Furloughed Government Employees Encouraged To Barter For Rent

Government workers are people who are not generally used to bartering for goods and services.

Bartering is an everyday practice for members of the ITEX network, a way to trade goods rather than trading money for goods.

The ITEX network makes it easy to find the goods and services you need and trade ITEX dollars for them.

But government workers are people who are not generally used to bartering for goods and services. But that’s exactly what the U.S. Government’s Office of Personnel Management suggested that some federal workers do during the partial government shutdown, CBS News reported.

More than 800,000 government workers are furloughed and are entering a second week without pay, and some are worried about being able to meet financial obligations like paying their rent if the partial government shutdown continues long-term.

So the Office of Personnel Management provided sample letters to furloughed workers if they can’t pay their rent on time, suggesting that they would be willing perhaps to barter handyman services in exchange for rent money.

“I would like to discuss with you the possibility of trading my services to perform maintenance (e.g. painting, carpentry work) in exchange for partial rent payments,” the letter says.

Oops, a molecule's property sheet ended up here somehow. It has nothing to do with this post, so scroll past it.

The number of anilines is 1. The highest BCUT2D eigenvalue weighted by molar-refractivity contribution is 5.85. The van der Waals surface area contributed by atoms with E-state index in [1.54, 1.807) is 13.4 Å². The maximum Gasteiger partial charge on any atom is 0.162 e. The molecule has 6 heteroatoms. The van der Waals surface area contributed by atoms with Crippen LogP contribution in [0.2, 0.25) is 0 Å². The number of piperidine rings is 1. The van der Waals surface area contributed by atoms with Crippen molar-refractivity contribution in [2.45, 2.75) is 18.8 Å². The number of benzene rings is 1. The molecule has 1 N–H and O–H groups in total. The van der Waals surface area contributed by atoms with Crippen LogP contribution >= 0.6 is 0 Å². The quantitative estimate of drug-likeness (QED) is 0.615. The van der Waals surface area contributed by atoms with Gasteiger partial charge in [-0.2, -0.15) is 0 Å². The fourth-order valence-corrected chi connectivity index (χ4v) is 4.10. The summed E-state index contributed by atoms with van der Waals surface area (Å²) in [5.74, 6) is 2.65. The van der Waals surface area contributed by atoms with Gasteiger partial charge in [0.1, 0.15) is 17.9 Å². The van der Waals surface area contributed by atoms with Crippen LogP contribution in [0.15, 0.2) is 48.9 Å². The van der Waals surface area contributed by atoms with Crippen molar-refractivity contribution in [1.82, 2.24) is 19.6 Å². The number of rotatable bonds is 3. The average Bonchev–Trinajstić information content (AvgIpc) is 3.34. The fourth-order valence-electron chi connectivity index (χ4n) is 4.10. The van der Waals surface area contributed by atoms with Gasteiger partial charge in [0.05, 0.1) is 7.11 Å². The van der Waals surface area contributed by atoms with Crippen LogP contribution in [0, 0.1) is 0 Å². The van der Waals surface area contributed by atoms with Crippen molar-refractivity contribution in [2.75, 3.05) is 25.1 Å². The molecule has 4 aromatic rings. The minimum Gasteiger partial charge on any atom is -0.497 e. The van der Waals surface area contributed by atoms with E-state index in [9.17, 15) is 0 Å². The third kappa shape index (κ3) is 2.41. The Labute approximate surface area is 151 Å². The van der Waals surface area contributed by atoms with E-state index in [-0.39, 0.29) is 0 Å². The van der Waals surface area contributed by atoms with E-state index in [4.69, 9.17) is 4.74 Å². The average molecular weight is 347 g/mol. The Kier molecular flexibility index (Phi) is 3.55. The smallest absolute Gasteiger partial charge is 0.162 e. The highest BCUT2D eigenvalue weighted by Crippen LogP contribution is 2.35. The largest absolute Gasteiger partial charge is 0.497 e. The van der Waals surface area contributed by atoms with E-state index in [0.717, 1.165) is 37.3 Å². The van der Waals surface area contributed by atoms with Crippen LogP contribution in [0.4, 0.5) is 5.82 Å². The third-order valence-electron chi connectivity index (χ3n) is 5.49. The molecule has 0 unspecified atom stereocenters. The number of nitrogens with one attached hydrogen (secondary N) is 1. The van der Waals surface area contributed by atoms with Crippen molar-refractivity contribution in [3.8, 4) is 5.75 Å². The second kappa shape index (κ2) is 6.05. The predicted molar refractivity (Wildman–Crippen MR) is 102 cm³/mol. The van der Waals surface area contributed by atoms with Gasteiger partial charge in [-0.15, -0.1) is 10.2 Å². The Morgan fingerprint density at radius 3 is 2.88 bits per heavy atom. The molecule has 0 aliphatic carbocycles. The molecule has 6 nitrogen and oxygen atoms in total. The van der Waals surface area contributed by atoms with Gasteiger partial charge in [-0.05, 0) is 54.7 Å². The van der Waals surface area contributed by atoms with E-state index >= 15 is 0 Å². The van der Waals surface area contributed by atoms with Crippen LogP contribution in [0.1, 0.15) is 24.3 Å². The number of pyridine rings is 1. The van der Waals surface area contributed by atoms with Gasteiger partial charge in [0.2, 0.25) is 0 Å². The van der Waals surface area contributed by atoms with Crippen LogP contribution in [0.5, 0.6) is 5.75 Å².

The Office of Personnel Management also suggests that renters ask their landlords for a temporary partial rent reduction for the duration of the government shutdown.

The partial government shutdown entered its 22nd day at midnight on Saturday, making it the longest gap in American government funding ever. The previous record of 21 days was under President Bill Clinton in 1995.

There have been 21 full or partial government shutdowns since 1976.

1981, President Ronald Reagan ordered the furlough of 241,000 government employees, and the two-day shutdown cost taxpayers between $80 million and $90 million, The New York Times reported, including administrative costs associated with figuring out who could and couldn’t work and paying workers who didn’t work. Shutdowns in 1984, 1986 and 1990 cost taxpayers an estimated $128 million.